I was headed home Friday after another week of too many hours, and not enough rest. I decided to pick up a pizza on the way home because we’d opened a 2006 Rosenblum Cellars Richard Sauret Zinfandel (88pts) the night before. I decided to get a pizza topped with grilled chicken, sausage, linguica, roma tomatoes, red and green onion topped with a BBQ drizzle, which I thought would pair nicely with the pizza. I wasn’t disappointed. The Zinfandel was a good pairing with the pizza.
The next day, to my surprise, I discovered the pizza made it through the night and the next day (we have a 17 y.o. boy at home…enough said). As fortune would have it, my wife had opened a 2007 Rosenblum Cellars Petite Sirah Pato Vineyards (90pts) the night before so a friend who’d never tried a Petite Sirah (“PS”) before. While the pizza with the Zinfandel was a good pairing, the PS with the pizza was a great pairing. As I savored the PS/pizza pairing, I remarked to my wife “You know, I love a wine with some tannins in it”, which is why I love PS!
PS tend to be “big” wines, meaning generally rich, full-bodied, intensely flavored with a concentrated feel on the palate. It’s known for its dark inky red color, and firm tannins. PS characteristically have effusively fruity, wild berry, or plummy aromas and flavor, along with rustic spiciness that may bring to mind pepper, nutmeg, or cloves. And some would suggest it is the most intense red wine in the world.
For those of you who may not have tried a PS (Peh-TEET Sih-RAH), it’s a wine with an incongruous name because it’s neither petite, nor a Syrah.
In fact PS is the love child of the “noble” Syrah grape, and the little known Peloursin grape. It was created by a French botanist, Dr. Francois Durif who crossed the flower of a “mother” vine with the pollen of a “father” vine, and named the offspring after himself. So, it’s possible you may come across a wine made with Durif grapes, which is synonymous with PS in the United States. Ironically, though the grape originated in France, it is virtually extinct there today.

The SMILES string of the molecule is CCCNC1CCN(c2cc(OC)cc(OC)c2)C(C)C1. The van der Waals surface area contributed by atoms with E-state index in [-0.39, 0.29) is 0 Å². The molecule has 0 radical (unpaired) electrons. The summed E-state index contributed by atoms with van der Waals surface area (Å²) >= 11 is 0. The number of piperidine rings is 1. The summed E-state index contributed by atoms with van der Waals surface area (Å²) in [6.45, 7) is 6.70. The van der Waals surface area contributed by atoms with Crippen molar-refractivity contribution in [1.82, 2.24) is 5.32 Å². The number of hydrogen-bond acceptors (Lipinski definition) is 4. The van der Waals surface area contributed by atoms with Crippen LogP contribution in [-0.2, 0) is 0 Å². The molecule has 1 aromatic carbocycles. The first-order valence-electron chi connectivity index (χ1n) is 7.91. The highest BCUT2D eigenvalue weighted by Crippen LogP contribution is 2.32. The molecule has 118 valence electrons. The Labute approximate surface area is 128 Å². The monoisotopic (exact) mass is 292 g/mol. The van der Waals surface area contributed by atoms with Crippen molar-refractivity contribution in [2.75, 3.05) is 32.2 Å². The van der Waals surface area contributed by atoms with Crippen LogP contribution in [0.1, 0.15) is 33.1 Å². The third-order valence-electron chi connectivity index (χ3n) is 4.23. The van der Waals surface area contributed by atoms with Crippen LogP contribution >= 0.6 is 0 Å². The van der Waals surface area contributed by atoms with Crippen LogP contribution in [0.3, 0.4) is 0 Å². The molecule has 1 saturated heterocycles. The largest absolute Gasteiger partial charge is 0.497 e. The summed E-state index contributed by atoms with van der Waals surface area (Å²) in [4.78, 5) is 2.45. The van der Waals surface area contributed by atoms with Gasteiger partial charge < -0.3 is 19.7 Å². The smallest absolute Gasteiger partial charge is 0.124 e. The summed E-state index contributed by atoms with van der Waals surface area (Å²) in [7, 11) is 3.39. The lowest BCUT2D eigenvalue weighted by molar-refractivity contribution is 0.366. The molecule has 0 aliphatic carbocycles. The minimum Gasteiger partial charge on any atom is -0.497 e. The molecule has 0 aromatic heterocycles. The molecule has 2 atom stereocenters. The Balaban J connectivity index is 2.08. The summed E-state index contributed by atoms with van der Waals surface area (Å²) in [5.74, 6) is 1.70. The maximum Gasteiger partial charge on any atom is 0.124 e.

Like Zinfandel, PS has a long history in California, and in fact is the other American Heritage grape (along with Zinfandel) because of its long history here in the States, particularly CA where about 80% of worldwide PS vineyard acreage is planted. Historically, like Zinfandel, PS was planted as part of a field blend interspersed with other grapes such as Carignan, Grenache, Mourvèdre, Mission and Muscat. And PS has long been used to add tannins and color to jug wines. The first stand-alone PS wasn’t released until 1964 by Concannon Vineyards of Livermore Valley.
I was introduced to PS by a mutual friend, Zinfandel. A few years ago while tasting through Zinfandel at Rosenblum Cellars; I learned that a particularly tasting Zinfandel wasn’t 100% Zinfandel. Upon further inquiry, I learned that PS is added to Zinfandel to give it color. But I also noticed that particular Zinfandel seemed “bigger” than the others. After tasting through Zinfandel I tasted a PS. I found that I enjoyed the dark fruit, but at the time found the tannins a bit off-putting. Now, I enjoy and appreciate a wine that is “chewy” (i.e. you sense the tannins without them being overwhelming).
Now that we’re in Fall, with Winter approaching, it’s a great time to give PS a try. It pairs well with cold weather savory dishes like pot roast and stews. It’s also pairs well with the same foods that Zinfandel pairs with like burgers, BBQ, mesquite grilled steak, roast duck, and dark or bittersweet chocolate.
For a more detailed profile of PS, click here